materially reduced if the resistance of these latter can be increased; while any improvements affecting the number of lamps per horsepower diminishes both the interest account by reducing the plant and the actual cost of production.
How far coal-gas can go in a reduction of the cost of production it is difficult to say, but I think the lower limit may safely be taken at the point at which the sale of residuals pays for the coal. Both of these items—cost of coal and prices of residuals—are practically beyond the control of a gas company. The coal is already purchased in the open market at the lowest figures at which it can be obtained, and the market for residuals depends chiefly upon the development of chemical industries, which can hardly be hastened by the action of a gas company. This market is a steadily growing one, and it is not impossible that the residuals will in time pay for the coal, though it is hardly probable. The items of labor and distribution can not probably undergo any considerable reduction. The limit, then, below which it does not appear that there is any probability of coal-gas falling in this country is 46 cents per 1,000, which is a figure that may be reached by electricity without assuming anything less, probable than the above supposition respecting gas. It is only necessary to get ten lamps per horse-power, and produce the latter with three pounds of coal an hour, to bring the cost down to 47 cents, exclusive of the lamps.
As a present competitor, however, what is known as water-gas—gas produced by the decomposition of steam in the presence of coal or oil—appears to be the more formidable. This mode of gas-manufacture has the advantage of coal-gas in a lessened cost of the producing plant, a smaller labor account, and a decreased depreciation of the generating apparatus. Its successful competition with coal-gas ultimately depends upon what the latter can make of its residuals, as there is no offset of this kind in its case, but with present conditions it can go below it. The producing portion of the plant costs but little more than half that for coal-gas, while the labor is about a third, and depreciation but slightly more than this. A sixteen-candle gas will require three gallons of oil per 1,000 feet, and can be made with oil at 5 cents a gallon and coal at 84.50 a ton, at an expenditure of 28 cents per 1,000 feet for materials. The total cost will not exceed 60 cents.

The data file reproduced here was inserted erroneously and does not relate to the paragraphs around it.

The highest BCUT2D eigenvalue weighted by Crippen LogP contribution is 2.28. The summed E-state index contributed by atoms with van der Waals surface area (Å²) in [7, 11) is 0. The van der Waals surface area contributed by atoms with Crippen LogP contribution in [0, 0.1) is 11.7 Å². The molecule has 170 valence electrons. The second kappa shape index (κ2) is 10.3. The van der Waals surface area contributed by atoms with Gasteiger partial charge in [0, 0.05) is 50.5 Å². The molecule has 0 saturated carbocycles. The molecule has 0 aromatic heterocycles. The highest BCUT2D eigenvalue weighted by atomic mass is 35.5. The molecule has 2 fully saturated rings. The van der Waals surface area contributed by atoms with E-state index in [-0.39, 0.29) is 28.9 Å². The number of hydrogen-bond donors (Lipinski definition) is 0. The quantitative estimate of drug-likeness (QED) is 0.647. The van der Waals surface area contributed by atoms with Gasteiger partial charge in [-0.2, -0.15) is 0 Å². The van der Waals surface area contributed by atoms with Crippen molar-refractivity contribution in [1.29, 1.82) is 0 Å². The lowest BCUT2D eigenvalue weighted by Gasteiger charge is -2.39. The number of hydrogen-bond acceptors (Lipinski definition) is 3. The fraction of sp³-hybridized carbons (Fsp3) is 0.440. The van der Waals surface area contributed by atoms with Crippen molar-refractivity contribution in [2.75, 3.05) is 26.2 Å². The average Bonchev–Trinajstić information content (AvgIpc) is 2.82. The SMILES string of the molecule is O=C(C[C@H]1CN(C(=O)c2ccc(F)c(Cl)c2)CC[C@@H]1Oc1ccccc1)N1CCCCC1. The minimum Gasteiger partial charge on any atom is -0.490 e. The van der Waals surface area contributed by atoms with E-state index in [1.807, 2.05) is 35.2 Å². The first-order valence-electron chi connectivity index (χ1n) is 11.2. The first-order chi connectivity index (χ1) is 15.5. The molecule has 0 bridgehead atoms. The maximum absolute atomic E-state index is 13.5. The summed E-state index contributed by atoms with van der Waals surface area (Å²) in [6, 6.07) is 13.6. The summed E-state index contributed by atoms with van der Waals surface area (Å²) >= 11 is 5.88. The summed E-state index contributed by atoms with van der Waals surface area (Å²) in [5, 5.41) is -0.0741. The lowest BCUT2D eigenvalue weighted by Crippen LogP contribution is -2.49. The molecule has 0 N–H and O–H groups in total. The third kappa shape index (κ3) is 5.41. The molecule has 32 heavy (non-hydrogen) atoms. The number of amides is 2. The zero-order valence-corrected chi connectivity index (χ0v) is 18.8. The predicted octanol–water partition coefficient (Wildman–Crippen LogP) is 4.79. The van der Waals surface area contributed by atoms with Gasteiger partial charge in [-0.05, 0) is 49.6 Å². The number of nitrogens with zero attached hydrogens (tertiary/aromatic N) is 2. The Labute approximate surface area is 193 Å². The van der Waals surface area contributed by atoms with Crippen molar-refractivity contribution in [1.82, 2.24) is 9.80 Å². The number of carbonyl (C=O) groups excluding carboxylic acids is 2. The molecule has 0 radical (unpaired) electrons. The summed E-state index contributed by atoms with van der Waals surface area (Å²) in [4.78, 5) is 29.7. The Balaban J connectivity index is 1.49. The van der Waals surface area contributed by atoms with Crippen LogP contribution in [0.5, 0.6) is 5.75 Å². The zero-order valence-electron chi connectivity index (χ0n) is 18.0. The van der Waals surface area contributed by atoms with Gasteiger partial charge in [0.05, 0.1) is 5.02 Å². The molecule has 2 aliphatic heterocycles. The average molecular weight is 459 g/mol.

Such, then, appears to be the relation of these two agents on the basis of illumination solely, but it must not be forgotten that the amount of light which each plant can furnish does not represent the actual relative capacity of the two. The electric plant can be run not only four hours a day for light, but any further number of hours for power, without any increase of the machines. The gas-plant, on the other hand, would have to be increased, to furnish both power and light. That this advantage of electricity is liable to be a very important one will hardly be questioned, when the extent of the field open to electro-motors is borne in mind.